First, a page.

Scientists have shown that trace amounts of mercury can cause the type of damage to nerves that is characteristic of the damage found in Alzheimer's disease.
The level of mercury exposure used in the test was well below those levels found in many humans with mercury/silver amalgam dental fillings.
The research conducted at the University of Calgary Faculty of Medicine found that exposure to mercury caused the formation of "neurofibrillar tangles," which are one of the two diagnostic markers for Alzheimer's disease.
Previous research has shown that mercury can cause the formation of the other Alzheimer's disease marker, "amyloid plaques."
The scientists also exposed the test nerves to other elements, including aluminum, but found that only mercury caused the damage consistent with Alzheimer's disease.
The research, published in a peer-reviewed medical journal, is accompanied by a video presentation of the effect. Utilizing digital time-lapse photography, this video shows rapid damage to the nerve cells after introduction of minute amounts of mercury. Funding for this video was provided by the International Academy of Oral Medicine and Toxicology (IAOMT).
Dr. Lorscheider produced the visual documentation of the biochemical mechanism by which the introduction of mercury induces hallmark diagnostic markers indistinguishable from those seen in the Alzheimer's diseased brain.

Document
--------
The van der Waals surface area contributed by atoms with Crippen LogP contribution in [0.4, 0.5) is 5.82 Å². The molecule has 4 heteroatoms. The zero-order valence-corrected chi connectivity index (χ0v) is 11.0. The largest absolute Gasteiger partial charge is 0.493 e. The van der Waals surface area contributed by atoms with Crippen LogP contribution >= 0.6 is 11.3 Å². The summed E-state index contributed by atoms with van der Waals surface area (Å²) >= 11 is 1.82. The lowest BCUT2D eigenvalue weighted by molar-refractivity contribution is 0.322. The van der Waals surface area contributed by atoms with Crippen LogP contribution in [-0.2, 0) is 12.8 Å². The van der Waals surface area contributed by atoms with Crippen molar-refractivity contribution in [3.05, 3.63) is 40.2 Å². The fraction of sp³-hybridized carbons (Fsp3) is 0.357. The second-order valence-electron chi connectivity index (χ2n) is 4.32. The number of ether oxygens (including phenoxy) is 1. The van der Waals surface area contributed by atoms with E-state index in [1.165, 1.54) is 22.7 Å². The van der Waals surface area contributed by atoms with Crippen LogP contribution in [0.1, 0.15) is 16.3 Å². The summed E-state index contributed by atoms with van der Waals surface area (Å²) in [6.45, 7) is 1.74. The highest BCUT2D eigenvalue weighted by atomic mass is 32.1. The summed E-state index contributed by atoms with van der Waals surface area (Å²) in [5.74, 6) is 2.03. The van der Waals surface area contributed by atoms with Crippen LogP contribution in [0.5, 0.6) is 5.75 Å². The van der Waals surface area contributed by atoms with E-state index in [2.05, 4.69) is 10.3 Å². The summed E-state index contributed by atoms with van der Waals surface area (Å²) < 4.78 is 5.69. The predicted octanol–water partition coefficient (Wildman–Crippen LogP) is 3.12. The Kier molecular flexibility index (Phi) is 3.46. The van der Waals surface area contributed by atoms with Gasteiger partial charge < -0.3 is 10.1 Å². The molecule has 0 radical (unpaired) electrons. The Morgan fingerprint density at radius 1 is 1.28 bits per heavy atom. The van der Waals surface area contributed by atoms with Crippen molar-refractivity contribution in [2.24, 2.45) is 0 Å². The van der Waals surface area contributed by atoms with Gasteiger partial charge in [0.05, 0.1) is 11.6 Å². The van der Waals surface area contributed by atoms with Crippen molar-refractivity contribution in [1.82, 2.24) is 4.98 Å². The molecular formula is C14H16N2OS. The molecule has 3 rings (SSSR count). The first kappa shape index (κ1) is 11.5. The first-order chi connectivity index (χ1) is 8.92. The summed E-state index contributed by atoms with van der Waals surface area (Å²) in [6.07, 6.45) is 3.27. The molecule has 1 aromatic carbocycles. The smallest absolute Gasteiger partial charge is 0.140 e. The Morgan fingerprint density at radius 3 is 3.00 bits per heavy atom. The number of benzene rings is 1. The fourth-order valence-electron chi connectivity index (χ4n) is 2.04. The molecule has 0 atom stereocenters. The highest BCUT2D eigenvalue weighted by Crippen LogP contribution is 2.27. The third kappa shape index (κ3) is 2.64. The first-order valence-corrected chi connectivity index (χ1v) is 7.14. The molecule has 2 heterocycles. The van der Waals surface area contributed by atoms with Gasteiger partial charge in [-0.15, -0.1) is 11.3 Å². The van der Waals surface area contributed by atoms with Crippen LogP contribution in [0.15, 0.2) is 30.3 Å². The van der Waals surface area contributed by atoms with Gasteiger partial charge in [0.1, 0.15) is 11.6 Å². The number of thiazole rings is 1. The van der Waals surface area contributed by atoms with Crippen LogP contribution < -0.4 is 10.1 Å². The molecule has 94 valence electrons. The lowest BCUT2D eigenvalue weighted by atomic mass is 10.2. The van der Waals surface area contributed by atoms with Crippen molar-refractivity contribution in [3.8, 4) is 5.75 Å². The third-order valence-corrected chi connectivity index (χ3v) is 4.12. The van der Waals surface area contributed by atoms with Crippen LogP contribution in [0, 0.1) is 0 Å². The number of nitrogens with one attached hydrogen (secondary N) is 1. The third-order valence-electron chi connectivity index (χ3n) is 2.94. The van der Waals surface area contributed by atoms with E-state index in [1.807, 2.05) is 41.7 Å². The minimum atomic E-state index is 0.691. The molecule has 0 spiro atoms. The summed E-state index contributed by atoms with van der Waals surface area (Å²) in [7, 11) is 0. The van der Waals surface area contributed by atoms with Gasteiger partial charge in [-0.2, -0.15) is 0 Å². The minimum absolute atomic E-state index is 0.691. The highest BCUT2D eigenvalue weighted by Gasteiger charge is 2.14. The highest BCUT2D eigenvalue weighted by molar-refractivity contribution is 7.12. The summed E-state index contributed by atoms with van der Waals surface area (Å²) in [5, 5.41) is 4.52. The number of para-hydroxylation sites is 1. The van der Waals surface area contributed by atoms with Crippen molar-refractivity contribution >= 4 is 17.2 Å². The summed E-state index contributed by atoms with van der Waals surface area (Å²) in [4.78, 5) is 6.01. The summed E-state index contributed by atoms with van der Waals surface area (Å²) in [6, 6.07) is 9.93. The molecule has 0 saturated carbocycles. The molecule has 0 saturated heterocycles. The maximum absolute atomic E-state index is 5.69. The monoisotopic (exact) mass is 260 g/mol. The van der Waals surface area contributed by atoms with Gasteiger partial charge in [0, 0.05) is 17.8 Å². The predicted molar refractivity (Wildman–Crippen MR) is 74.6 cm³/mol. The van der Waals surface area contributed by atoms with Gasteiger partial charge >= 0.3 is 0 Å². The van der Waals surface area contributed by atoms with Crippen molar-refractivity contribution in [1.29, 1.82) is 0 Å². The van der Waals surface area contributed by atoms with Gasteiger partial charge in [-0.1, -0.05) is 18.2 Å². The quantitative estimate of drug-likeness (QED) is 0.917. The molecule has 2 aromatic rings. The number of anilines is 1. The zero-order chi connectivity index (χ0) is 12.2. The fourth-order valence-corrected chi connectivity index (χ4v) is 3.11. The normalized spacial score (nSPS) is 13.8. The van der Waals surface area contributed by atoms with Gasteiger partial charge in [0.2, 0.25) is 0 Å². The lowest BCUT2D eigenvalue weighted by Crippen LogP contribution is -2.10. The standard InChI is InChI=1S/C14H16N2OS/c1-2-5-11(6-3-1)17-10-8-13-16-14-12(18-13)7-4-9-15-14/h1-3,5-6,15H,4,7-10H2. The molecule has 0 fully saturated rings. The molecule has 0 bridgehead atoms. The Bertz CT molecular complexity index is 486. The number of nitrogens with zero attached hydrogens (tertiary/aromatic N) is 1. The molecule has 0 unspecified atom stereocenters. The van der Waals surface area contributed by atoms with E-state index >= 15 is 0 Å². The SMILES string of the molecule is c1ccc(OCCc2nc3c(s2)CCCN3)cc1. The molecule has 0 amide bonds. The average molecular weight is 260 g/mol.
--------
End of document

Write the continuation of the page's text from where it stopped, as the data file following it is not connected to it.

The authors note that, to date, no other material or metal tested, including aluminum, has produced even remotely similar reactions.
The broadcast quality video and animation documenting the biochemical process of mercury on the nerve cells is available to interested members of the press through Miss Karen Thomas, Media Relations, University of Calgary, Faculty of Medicine T: 403-2202945 F: 403-210-8141 Email: email@example.com
The video can be viewed using Quicktime 4.1 at http://commons.ucalgary.ca/mercury/
The IAOMT was formed to review, support, and disseminate research on the suitability of materials and methodologies used in the dental practice. The IAOMT has funded previous research by Dr. Murray Vimy on the mercury vapors released from mercury amalgam fillings during and after chewing, animal research showing pathophysiological damage to sheep and monkeys from dental amalgam mercury vapor exposure.
Collaborative research with the Calgary authors of this current study and Dr. Boyd Haley at the University of Kentucky demonstrated Alzheimer's disease-like brain damage to rats from inhaled mercury vapor.
Dr. Haley, commenting on the importance of this new documentation, said
"Seven of the characteristic markers that we look for to distinguish Alzheimer's disease can be produced in normal brain tissues, or cultures of neurons, by the addition of extremely low levels of mercury.
In addition, research has shown that Alzheimer's diseased patients have at least 3 times higher blood levels of mercury than controls. How much more research is necessary before the appropriate regulatory bodies respond with restrictions on the use of mercury-leaking dental amalgam fillings?"
NeuroReport, 12(4):733-737, 2001